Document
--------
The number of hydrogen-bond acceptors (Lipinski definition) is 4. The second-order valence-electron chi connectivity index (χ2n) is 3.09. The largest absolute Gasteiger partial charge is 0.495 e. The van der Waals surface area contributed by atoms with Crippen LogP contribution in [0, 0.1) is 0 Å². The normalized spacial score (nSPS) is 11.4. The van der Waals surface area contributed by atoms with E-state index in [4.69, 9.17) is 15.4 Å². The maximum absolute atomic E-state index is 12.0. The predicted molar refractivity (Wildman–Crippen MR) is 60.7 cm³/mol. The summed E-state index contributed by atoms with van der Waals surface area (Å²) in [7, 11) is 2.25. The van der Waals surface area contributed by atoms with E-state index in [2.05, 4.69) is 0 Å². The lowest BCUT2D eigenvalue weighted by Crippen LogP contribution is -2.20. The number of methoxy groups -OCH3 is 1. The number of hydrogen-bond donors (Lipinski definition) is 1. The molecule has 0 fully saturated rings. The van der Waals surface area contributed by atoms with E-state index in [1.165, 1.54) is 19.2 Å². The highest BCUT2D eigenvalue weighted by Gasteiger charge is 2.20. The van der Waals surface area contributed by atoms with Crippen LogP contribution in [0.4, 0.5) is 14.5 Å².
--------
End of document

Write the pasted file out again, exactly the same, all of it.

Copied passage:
The number of hydrogen-bond acceptors (Lipinski definition) is 4. The second-order valence-electron chi connectivity index (χ2n) is 3.09. The largest absolute Gasteiger partial charge is 0.495 e. The van der Waals surface area contributed by atoms with Crippen LogP contribution in [0, 0.1) is 0 Å². The normalized spacial score (nSPS) is 11.4. The van der Waals surface area contributed by atoms with E-state index in [4.69, 9.17) is 15.4 Å². The maximum absolute atomic E-state index is 12.0. The predicted molar refractivity (Wildman–Crippen MR) is 60.7 cm³/mol. The summed E-state index contributed by atoms with van der Waals surface area (Å²) in [7, 11) is 2.25. The van der Waals surface area contributed by atoms with E-state index in [2.05, 4.69) is 0 Å². The lowest BCUT2D eigenvalue weighted by Crippen LogP contribution is -2.20. The number of methoxy groups -OCH3 is 1. The number of hydrogen-bond donors (Lipinski definition) is 1. The molecule has 0 fully saturated rings. The van der Waals surface area contributed by atoms with E-state index in [1.165, 1.54) is 19.2 Å². The highest BCUT2D eigenvalue weighted by Gasteiger charge is 2.20. The van der Waals surface area contributed by atoms with Crippen LogP contribution in [0.4, 0.5) is 14.5 Å².